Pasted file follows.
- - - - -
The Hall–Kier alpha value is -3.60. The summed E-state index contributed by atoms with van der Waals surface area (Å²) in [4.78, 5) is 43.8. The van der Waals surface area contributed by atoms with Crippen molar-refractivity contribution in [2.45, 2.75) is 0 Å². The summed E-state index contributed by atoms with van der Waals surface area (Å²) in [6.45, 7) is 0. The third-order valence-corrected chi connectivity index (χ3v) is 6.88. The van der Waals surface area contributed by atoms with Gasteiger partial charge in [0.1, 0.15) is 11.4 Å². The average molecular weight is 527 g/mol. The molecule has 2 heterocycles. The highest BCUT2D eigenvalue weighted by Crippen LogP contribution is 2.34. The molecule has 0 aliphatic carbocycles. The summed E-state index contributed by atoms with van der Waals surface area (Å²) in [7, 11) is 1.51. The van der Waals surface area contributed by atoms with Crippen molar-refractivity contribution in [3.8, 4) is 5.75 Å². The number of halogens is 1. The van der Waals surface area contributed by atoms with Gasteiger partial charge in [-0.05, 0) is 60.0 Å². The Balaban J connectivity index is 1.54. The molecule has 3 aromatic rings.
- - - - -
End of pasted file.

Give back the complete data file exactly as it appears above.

The Hall–Kier alpha value is -3.60. The summed E-state index contributed by atoms with van der Waals surface area (Å²) in [4.78, 5) is 43.8. The van der Waals surface area contributed by atoms with Crippen molar-refractivity contribution in [2.45, 2.75) is 0 Å². The summed E-state index contributed by atoms with van der Waals surface area (Å²) in [6.45, 7) is 0. The third-order valence-corrected chi connectivity index (χ3v) is 6.88. The van der Waals surface area contributed by atoms with Gasteiger partial charge in [0.1, 0.15) is 11.4 Å². The average molecular weight is 527 g/mol. The molecule has 2 heterocycles. The highest BCUT2D eigenvalue weighted by Crippen LogP contribution is 2.34. The molecule has 0 aliphatic carbocycles. The summed E-state index contributed by atoms with van der Waals surface area (Å²) in [7, 11) is 1.51. The van der Waals surface area contributed by atoms with Crippen molar-refractivity contribution in [3.8, 4) is 5.75 Å². The number of halogens is 1. The van der Waals surface area contributed by atoms with Gasteiger partial charge in [-0.05, 0) is 60.0 Å². The Balaban J connectivity index is 1.54. The molecule has 3 aromatic rings.